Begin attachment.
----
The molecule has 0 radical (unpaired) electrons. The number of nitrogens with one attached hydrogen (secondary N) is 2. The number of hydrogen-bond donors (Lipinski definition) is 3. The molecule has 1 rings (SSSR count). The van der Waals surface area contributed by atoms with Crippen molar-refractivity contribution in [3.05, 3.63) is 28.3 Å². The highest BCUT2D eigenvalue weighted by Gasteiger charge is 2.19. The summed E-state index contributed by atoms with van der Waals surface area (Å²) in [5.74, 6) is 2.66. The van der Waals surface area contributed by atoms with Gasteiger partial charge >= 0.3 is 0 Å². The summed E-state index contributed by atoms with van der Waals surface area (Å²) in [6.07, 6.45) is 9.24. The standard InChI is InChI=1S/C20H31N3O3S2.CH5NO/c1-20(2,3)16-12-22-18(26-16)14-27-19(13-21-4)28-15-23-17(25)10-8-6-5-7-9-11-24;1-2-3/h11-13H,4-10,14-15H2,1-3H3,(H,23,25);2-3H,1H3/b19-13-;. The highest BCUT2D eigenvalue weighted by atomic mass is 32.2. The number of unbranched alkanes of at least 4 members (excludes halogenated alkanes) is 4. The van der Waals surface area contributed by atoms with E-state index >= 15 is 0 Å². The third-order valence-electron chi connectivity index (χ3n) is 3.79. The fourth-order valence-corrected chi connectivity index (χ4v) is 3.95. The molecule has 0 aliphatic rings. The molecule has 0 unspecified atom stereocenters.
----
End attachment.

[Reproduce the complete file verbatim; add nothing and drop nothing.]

The molecule has 0 radical (unpaired) electrons. The number of nitrogens with one attached hydrogen (secondary N) is 2. The number of hydrogen-bond donors (Lipinski definition) is 3. The molecule has 1 rings (SSSR count). The van der Waals surface area contributed by atoms with Crippen molar-refractivity contribution in [3.05, 3.63) is 28.3 Å². The highest BCUT2D eigenvalue weighted by Gasteiger charge is 2.19. The summed E-state index contributed by atoms with van der Waals surface area (Å²) in [5.74, 6) is 2.66. The van der Waals surface area contributed by atoms with Gasteiger partial charge >= 0.3 is 0 Å². The summed E-state index contributed by atoms with van der Waals surface area (Å²) in [6.07, 6.45) is 9.24. The standard InChI is InChI=1S/C20H31N3O3S2.CH5NO/c1-20(2,3)16-12-22-18(26-16)14-27-19(13-21-4)28-15-23-17(25)10-8-6-5-7-9-11-24;1-2-3/h11-13H,4-10,14-15H2,1-3H3,(H,23,25);2-3H,1H3/b19-13-;. The highest BCUT2D eigenvalue weighted by atomic mass is 32.2. The number of unbranched alkanes of at least 4 members (excludes halogenated alkanes) is 4. The van der Waals surface area contributed by atoms with E-state index >= 15 is 0 Å². The third-order valence-electron chi connectivity index (χ3n) is 3.79. The fourth-order valence-corrected chi connectivity index (χ4v) is 3.95. The molecule has 0 aliphatic rings. The molecule has 0 unspecified atom stereocenters.